Traditional Chinese Medicine for Your Furry & Feathered Friends
by Chava Quist
Kamwo Staff Contributor
Today many of us consider our pets as a true part of the family. Most every lifestyle comfort available to us has a counterpart aimed at our furry friends from accessories to junk foods to weddings and yoga classes. Healthcare is certainly no exception. The American Pet Products Association reported $48.35 billion dollars was spent on pet products and services in 2010 with $13 billion going to veterinary care.
In only a few decades, medical care for our pets has become as advanced and diverse as anything available in human hospitals, surpassing general practice and expanding into specialized areas such as oncology, organ transplantation, dialysis services, hospice care, mental health and dentistry. As human healthcare recipients increasingly seek out natural options that follow a holistic model for their own care, it only makes sense that they want the same services for their pets.
While the notion of practices such as acupuncture and herbal medicine for animals may seem recent, in fact Traditional Chinese Veterinary Medicine (TCVM) has been existent for centuries. As healthy livestock animals and in particular horses were integral to human survival at this time, they were the amongst the first TCVM patients. The Zhou dynasty (1046-221 BCE) book the Zhou Li Tian Guan (The Rites of Zhou) details the medical treatment of horses and describes various serious animal diseases. Around this time, we also have evidence of the use of leather horseshoes and other farrier services to prevent foot diseases as well as bamboo scrolls with herbal veterinary prescriptions.
The end of the Zhou dynasty saw an explosion in medical books written on the treatment of equine diseases as well as the inception of the Tai Pu Si, China’s first organized veterinary teaching institution. The Bing Ma Jian (Hospital of Sick Horses) became the country’s first veterinary clinic in 1007. By 1368, institutional veterinary training was mandatory for treating animals. While TCVM continued to grow in scope and nuance over the generations, its practice was almost lost along with TCM during the period of the Chinese Cultural Revolution until its acceptance and standardization by the government.
Today in China, veterinarian students can choose from three specialty tracks focusing on Western medicine, TCVM, or an integrated blend of the two. The practice of TCVM now includes household pets as well as livestock animals. In the United States, the scope of practice of acupuncturists is controlled by the states and varies in its allowance of animal patients. Many TCVM practitioners are veterinarians with an additional certification to practice acupuncture on animals. Two main certification tracks exist for veterinarians in the States, programs focusing on TCM and Five-Element theory and those with a neuroanatomical approach.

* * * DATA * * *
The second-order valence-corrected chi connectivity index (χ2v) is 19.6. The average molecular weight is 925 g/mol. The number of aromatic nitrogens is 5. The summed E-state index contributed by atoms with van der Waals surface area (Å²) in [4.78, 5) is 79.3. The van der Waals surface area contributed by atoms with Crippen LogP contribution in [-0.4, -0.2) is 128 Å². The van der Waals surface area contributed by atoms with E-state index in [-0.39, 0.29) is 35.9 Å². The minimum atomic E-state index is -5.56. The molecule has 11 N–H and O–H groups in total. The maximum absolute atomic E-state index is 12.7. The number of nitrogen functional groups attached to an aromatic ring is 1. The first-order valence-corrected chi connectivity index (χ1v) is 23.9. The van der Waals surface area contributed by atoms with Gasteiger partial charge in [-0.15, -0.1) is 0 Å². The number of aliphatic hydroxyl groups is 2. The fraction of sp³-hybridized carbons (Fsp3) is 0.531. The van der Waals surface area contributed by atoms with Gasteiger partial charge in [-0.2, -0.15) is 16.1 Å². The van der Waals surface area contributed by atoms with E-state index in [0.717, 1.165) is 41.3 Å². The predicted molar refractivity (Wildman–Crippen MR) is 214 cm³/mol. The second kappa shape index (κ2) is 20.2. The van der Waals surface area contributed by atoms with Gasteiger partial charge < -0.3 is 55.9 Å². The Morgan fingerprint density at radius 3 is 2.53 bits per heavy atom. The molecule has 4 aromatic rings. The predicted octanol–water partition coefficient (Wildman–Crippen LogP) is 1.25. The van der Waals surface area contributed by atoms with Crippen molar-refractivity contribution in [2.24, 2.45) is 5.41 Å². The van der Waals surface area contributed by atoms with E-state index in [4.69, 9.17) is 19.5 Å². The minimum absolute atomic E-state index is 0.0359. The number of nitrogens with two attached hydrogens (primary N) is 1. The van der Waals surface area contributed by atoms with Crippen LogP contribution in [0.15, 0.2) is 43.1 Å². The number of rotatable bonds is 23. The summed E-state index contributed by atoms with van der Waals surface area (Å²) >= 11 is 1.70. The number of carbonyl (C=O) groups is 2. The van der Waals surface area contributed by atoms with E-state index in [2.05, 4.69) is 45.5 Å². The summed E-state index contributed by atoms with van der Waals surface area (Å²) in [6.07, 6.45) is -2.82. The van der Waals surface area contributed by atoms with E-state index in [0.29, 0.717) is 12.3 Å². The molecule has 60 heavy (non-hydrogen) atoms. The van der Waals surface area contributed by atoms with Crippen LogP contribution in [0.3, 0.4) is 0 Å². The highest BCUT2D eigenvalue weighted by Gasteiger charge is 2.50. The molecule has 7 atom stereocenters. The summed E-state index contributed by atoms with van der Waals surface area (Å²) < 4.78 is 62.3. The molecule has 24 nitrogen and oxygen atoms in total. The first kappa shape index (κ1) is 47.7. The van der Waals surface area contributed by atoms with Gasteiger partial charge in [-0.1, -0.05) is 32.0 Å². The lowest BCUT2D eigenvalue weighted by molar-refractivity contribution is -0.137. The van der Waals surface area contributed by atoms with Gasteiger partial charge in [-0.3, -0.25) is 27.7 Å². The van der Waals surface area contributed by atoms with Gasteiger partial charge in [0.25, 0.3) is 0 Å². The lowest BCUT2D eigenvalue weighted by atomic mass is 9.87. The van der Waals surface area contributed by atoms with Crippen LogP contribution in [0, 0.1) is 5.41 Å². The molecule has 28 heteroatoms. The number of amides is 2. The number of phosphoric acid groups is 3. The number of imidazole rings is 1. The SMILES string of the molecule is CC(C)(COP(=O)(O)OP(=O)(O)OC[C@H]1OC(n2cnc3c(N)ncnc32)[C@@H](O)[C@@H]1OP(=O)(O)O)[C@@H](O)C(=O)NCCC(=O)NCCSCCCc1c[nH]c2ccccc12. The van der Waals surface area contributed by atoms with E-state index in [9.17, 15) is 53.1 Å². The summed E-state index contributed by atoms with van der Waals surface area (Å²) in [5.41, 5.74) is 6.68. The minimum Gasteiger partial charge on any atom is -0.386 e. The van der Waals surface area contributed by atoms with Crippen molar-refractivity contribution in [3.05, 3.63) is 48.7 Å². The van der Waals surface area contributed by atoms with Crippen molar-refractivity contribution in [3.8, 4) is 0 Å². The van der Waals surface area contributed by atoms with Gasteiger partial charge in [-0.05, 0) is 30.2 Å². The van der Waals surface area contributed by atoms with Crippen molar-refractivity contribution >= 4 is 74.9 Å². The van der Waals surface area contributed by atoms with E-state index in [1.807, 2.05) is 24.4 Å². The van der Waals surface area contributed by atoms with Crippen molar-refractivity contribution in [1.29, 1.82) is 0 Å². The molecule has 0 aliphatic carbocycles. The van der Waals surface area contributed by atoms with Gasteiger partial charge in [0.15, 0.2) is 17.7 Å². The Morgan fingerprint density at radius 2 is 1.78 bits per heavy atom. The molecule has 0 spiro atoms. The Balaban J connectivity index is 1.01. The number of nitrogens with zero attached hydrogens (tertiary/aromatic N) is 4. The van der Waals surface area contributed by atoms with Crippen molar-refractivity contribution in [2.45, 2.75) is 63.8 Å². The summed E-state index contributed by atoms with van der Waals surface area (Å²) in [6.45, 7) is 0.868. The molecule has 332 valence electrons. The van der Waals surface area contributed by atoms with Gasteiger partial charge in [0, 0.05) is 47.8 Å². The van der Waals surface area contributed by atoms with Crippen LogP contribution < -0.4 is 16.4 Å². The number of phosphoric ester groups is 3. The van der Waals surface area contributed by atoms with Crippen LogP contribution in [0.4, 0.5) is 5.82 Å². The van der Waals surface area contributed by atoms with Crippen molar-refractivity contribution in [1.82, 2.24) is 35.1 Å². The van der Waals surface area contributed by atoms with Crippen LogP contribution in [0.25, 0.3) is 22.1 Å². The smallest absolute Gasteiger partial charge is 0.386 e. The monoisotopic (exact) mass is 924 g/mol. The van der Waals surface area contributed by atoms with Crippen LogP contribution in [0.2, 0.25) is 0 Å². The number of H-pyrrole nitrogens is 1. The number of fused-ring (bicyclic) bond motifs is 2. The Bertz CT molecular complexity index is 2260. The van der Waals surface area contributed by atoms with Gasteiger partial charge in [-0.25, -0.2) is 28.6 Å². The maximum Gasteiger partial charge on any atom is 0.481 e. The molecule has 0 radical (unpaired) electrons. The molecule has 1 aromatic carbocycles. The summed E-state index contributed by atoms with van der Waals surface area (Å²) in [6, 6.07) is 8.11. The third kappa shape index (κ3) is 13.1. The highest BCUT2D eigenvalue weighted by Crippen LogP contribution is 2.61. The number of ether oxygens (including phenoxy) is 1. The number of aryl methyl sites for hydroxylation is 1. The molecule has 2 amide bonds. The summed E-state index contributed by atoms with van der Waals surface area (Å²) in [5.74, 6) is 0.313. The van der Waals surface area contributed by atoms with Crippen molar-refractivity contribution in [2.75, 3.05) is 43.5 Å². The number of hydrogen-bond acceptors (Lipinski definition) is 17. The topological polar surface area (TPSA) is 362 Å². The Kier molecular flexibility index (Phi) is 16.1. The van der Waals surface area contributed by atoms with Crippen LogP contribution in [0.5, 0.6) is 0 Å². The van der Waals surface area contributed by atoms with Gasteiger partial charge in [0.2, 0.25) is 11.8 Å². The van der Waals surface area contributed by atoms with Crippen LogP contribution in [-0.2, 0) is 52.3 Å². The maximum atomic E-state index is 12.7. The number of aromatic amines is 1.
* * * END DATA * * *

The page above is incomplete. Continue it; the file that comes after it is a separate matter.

The practice of TCVM is the same as its application in people while still being wholly different. Practitioners rely on animal caretakers to provide a detailed holistic health history, and the tongue map, pulse diagnosis and other physiognomic parameters are applicable. Veterinary patients experience the same benefits of acupuncture such as pain relief and a relaxing, endorphinergic response. Animals intolerant of sitting still while retaining acupuncture needles may be good candidates for ‘aquapuncture,’ the injection of a saline or vitamin solution bleb into an acupuncture point using a hypodermic needle. As the body tissues work to absorb the inert injection the acupuncture point continues to be stimulated.
The use of acupuncture in animals is currently applied with excellent results to a wide variety of conditions such pain management, allergies, separation anxiety and other behavior concerns, post-surgical recovery and digestive complaints. TCVM could also be seen as a good validation of TCM practice in humans, as veterinary patients often show dramatic and measurable improvement with treatment and they are a population immune to the placebo effect.
While the mainstreaming of TCM grows, so does the acceptance of TCVM as it continues to be an increasingly sought after option. Many would argue that a holistic paradigm is a natural fit for the treatment of animals taking into account their sensory sensitivities and need for less invasive therapies. In their station as valued companions, our pets are benefitting from our increased recognition of their socio-emotional and healthcare needs.oticvets.com